A group of students at the University of Alabama is planning a memorial event in June to honor Nicholas Katzenbach who died on May 8th at age 90. Katzenbach, a New Jersey native, devoted eight years of his life to government service, including appointment as Robert Kennedy's deputy attorney general and then as attorney general under President Lyndon Johnson.
During that time, he tackled many tough challenges. He "advised President Kennedy during the Cuban missile crisis, negotiated the release of Cuban prisoners captured during the Bay of Pigs invasion," and "defended Johnson's escalation of the Vietnam War before Congress."
But the Alabama students want to commemorate what may have been his "tensest moment." On June 11, 1963, Katzenbach was dispatched by President Kennedy to confront Alabama's feisty segregationist governor George C. Wallace as he stood in the doorway of Foster Auditorium on the Tuscaloosa campus.
In his inaugural address five months earlier, Wallace, a short man who bore a resemblance to the late actor Edward G. Robinson, had heralded "segregation now, segregation tomorrow, segregation forever" and vowed to prevent desegregation of the institution. The governor, a former judge and high school boxing champ, stood "at the schoolhouse door" to block the admission of the university's first African American students, Vivian Malone and James Hood.
In front of television cameras and accompanied by a U.S. Marshall and members of the Alabama National Guard, the 6-foot-2-inch Katzenbach approached the 5-foot-6-inch Wallace in the sweltering heat. The man from Washington had left the two black students in the car to avoid further inflaming the scene. As Katzenbach walked toward him, Wallace, standing behind a lectern, held up his hand and shouted, "Stop."
Katzenbach then "read a presidential proclamation ordering that the students be admitted." He handed the document to Wallace and asked him to step aside. Before complying, Wallace read a long statement lambasting the federal government for "suppression of rights." About four hours later, Katzenbach escorted Malone and Hood into the auditorium to enroll.
Despite the outcome, it was a shameful day for my home state -- one of many shameful days during that era. A decade later I walked through that same door to enroll in the still-barely-desegregated university where my mother had been part of the all-white student body 40 years earlier. I was continuing a legacy that for my family was proud in many ways. My mother and her brother had been among the first in their rural community to go to college and they took great pride in their University of Alabama degrees. But I could never pass Foster Auditorium without seeing that dreadful 1963 scene again in my mind and feeling embarrassed.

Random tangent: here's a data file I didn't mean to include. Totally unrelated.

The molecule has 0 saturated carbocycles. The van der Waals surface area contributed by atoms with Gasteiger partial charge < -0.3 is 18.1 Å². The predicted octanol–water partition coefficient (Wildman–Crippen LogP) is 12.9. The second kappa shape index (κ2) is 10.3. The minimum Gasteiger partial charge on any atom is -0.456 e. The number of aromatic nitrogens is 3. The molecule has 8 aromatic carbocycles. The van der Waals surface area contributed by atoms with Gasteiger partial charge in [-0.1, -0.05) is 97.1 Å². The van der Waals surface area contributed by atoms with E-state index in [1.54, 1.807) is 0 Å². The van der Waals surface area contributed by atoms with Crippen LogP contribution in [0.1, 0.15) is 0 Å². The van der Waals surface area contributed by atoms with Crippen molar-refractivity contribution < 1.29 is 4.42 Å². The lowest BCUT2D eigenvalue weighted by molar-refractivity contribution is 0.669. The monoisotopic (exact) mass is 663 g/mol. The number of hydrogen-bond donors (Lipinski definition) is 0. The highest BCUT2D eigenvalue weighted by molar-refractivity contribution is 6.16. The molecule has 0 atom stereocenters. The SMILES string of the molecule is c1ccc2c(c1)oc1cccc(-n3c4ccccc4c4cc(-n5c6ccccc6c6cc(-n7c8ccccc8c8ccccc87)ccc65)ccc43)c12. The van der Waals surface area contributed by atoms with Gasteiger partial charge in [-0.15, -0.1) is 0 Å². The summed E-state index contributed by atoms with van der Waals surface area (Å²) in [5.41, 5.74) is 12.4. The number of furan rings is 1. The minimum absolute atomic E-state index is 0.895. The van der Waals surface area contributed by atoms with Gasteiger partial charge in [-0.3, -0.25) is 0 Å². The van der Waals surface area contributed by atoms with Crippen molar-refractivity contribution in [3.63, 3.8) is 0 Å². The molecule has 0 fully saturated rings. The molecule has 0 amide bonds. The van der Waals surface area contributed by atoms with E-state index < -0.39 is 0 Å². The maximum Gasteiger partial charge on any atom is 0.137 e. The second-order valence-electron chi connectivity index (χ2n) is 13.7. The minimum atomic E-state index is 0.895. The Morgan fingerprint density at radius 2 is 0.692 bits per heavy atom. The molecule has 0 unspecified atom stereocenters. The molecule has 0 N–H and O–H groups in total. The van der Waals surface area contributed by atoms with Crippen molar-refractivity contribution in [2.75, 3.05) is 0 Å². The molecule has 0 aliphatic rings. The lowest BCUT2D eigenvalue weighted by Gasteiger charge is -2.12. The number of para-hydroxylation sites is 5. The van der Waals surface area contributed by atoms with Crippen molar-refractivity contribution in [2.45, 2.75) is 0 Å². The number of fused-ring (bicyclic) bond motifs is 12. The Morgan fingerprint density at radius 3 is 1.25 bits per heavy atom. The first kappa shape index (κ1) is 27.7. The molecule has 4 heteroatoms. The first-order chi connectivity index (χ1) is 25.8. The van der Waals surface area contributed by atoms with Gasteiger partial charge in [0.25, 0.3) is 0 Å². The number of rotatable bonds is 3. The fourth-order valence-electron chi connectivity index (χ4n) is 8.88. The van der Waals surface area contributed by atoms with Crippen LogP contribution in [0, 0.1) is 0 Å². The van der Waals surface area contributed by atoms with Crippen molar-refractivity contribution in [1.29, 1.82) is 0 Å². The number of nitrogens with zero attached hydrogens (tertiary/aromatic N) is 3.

Now, almost 50 years later, some current students, led by anthropology and business major Marina Roberts, are organizing a tribute to the man whom many Alabamians saw as the enemy, a representative of a meddling federal government, one of the "pointy-headed bureaucrats" Wallace liked to criticize. The students are hoping to hold the event in Foster Auditorium, on the 49th anniversary of the fateful day.
Roberts had never heard of Katzenbach until his death was reported in the media. "That's a shame," she says, "especially since I was well aware of George Wallace." She says Katzenbach has been overlooked at the university, "an unsung hero who stood his ground in the face of difficult opposition in order to bring equality and progress to the university and the state." (She might add "and the nation," because the following year, as attorney general, Katzenbach successfully defended the 1964 Civil Rights Act before the Supreme Court, winning unanimous approval.)
As word about the memorial spreads across the stately campus and in the surrounding community, more people are stepping forward to participate, to read a poem, sing a song or otherwise recognize Katzenbach for his bravery and diplomacy, to express gratitude for his part in keeping that day as peaceful as it was.
Yet not everyone shares the students' sentiment nor fully embraces the progress that has been made toward diversity and equality. In moving forward with the event anyway, Roberts and the others are reflecting the courage and fairness of the man they honor.
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